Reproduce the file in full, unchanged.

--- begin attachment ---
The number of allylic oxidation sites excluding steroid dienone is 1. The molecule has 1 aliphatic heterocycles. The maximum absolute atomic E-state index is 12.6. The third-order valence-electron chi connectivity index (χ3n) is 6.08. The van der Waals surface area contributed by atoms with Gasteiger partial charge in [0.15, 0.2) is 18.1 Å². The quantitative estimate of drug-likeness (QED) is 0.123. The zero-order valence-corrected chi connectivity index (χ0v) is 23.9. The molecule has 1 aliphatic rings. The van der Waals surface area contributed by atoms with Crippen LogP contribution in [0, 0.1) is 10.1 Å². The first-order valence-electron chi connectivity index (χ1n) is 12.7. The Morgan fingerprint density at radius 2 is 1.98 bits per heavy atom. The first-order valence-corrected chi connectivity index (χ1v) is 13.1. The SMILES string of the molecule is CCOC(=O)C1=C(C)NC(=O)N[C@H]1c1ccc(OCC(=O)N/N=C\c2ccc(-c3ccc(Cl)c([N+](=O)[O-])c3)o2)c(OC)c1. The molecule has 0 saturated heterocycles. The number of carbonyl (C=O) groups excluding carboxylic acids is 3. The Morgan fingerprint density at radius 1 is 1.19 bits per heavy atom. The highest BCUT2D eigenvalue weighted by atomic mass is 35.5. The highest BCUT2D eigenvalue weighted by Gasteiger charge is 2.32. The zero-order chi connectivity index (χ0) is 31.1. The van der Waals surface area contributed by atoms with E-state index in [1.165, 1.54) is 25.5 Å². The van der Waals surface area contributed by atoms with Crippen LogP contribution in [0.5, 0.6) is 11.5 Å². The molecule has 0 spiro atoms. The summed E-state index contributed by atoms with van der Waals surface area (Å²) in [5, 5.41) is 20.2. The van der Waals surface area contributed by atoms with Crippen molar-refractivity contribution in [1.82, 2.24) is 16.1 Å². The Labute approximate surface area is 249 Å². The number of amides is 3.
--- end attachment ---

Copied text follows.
The number of allylic oxidation sites excluding steroid dienone is 1. The molecule has 1 aliphatic heterocycles. The maximum absolute atomic E-state index is 12.6. The third-order valence-electron chi connectivity index (χ3n) is 6.08. The van der Waals surface area contributed by atoms with Gasteiger partial charge in [0.15, 0.2) is 18.1 Å². The quantitative estimate of drug-likeness (QED) is 0.123. The zero-order valence-corrected chi connectivity index (χ0v) is 23.9. The molecule has 1 aliphatic rings. The van der Waals surface area contributed by atoms with Crippen LogP contribution in [0, 0.1) is 10.1 Å². The first-order valence-electron chi connectivity index (χ1n) is 12.7. The Morgan fingerprint density at radius 2 is 1.98 bits per heavy atom. The first-order valence-corrected chi connectivity index (χ1v) is 13.1. The SMILES string of the molecule is CCOC(=O)C1=C(C)NC(=O)N[C@H]1c1ccc(OCC(=O)N/N=C\c2ccc(-c3ccc(Cl)c([N+](=O)[O-])c3)o2)c(OC)c1. The molecule has 0 saturated heterocycles. The number of carbonyl (C=O) groups excluding carboxylic acids is 3. The Morgan fingerprint density at radius 1 is 1.19 bits per heavy atom. The highest BCUT2D eigenvalue weighted by atomic mass is 35.5. The highest BCUT2D eigenvalue weighted by Gasteiger charge is 2.32. The zero-order chi connectivity index (χ0) is 31.1. The van der Waals surface area contributed by atoms with E-state index in [1.165, 1.54) is 25.5 Å². The van der Waals surface area contributed by atoms with Crippen LogP contribution in [0.5, 0.6) is 11.5 Å². The molecule has 0 spiro atoms. The summed E-state index contributed by atoms with van der Waals surface area (Å²) in [5, 5.41) is 20.2. The van der Waals surface area contributed by atoms with Crippen molar-refractivity contribution in [1.82, 2.24) is 16.1 Å². The Labute approximate surface area is 249 Å². The number of amides is 3.